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The last thing many young people want to do with their paycheques is sacrifice part of them for a retirement account, even though tiny contributions made at an early age are all but guaranteed to multiply many times as the years go by.
“If they’re saving for anything, it might be a trip or some short-term objective. But typically socking money away for a retirement that’s decades away isn’t high on the list of goals,” said Lynnette Khalfani Cox, founder of the Mountainside, N.J.-based website AskTheMoneyCoach.com.
For people in their 20s or 30s, the priorities may be paying rent, making car payments and managing debt related to student loans. But it’s never too early to start saving money.
Pittsburgh financial adviser Seth Dresbold illustrates the power of compound interest by assuming a person were to invest $ 5,000 a year between the ages of 25 to 35 at 8 per cent interest. That individual could expect to have $ 615,580 at age 60, having invested only $ 55,000.
Rising interest rates will have affect bonds for the foreseeable future. Bond exchange-traded funds carry more risk than individual bonds. They trade like stocks, and investors can lose principal.
“If that same individual instead started investing $ 5,000 a year every year beginning at the age of 35, and continuing until the age of 60, he or she would expect to have $ 431,754 at age 60, despite having invested a total of $ 130,000,” said Dresbold, a senior adviser and partner at Signature Financial Planning.
“Essentially, by starting later,” he said, “you would have $ 183,826 less despite investing $ 75,000 more.”
While the stock market rarely hits 8 per cent on an annual basis, historically speaking, the market has returned an average 8 per cent per year since the 1920s. Last year, the Standard & Poor’s 500-stock index was up 12.25 per cent, Dresbold said.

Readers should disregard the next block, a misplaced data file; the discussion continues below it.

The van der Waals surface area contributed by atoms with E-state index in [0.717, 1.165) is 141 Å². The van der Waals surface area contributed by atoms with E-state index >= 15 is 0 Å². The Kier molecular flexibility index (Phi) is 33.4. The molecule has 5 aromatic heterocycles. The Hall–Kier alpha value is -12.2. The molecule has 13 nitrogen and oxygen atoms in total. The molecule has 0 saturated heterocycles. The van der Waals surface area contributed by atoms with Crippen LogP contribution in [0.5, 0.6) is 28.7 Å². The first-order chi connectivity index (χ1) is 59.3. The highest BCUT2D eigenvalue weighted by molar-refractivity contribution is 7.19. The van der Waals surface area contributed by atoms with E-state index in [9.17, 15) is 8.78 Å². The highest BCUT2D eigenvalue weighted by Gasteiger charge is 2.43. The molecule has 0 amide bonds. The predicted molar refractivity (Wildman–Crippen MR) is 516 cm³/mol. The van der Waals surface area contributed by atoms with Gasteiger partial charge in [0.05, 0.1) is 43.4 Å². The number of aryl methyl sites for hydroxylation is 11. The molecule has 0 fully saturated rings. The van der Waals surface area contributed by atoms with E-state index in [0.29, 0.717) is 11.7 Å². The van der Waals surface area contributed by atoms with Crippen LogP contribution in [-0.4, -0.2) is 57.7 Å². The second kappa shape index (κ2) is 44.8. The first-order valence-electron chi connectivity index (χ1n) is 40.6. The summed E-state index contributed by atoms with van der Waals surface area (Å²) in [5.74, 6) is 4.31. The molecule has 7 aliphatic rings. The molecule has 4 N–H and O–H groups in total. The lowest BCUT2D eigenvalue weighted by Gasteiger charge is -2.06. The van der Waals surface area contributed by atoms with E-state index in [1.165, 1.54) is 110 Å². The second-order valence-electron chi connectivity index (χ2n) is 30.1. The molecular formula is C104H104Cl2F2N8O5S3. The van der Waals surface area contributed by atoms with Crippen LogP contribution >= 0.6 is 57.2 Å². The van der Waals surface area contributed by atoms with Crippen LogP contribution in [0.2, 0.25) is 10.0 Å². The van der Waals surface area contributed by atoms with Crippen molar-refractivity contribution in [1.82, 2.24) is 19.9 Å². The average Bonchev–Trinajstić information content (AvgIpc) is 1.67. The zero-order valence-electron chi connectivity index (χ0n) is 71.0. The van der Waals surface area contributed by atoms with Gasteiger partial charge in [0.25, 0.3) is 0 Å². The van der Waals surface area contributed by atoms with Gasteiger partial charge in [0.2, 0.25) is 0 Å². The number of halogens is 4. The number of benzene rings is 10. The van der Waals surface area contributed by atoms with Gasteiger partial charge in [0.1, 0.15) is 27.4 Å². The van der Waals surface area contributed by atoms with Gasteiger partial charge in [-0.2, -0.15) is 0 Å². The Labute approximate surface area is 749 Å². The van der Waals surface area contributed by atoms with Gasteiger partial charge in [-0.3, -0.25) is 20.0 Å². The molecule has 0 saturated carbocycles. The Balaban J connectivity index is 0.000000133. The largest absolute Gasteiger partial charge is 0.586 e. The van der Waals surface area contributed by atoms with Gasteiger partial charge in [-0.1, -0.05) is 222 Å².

“The biggest mistake millennials make is they focus too much on money and not enough on the time,” said Aaron Leaman, Dresbold’s partner at Signature Financial. “They think about their student debt and paying rent. They care only about the money and they miss the aspect of the time.
“Even if you just put away $ 20 a month, if you’ve got 30 years until retirement, it compounds and it grows so much more by the time you retire.”
Student debt can be a little distracting, of course. The typical college graduate in the U.S. from the class of 2016 owes $ 37,172, according to Mark Kantrowitz, publisher of Chicago-based Cappex.com, a website about college admission and financial aid.
Student debt has nearly doubled since 10 years ago, Kantrowitz said. The graduating class of 2006 left college with an average debt of $ 20,790.
Millennials also value experiences over things, Cox said, which is why so many make travel and time spent with friends and family a priority.
According to a Bank of America Merrill Edge study published in May, today’s 18- to 34-year-olds are much more likely to prioritize travel, dining and their gym membership over their financial futures. The study of more than 1,000 relatively affluent individuals found that 81 per cent of millennials were more likely to spend on travel, 65 per cent on dining, and 55 per cent on fitness, than saving.
“The issue, of course, is that some of them get stuck in a pattern where they’re constantly telling themselves ‘You only live once,’” Cox said. “With that mindset, it’s hard to be future-oriented because saving for retirement requires an awareness of the need for delayed gratification and a willingness to act on that awareness.”
Saving money takes discipline and for those having trouble with that, Dresbold suggests making it automatic through payroll deduction.
“You don’t have to think about it as much. Oftentimes when the money gets into your chequing account that money is spent somewhere. You can prevent that from ever going into the cchequing account and directing it into savings. Payroll deduction just makes it a lot easier for that to happen.”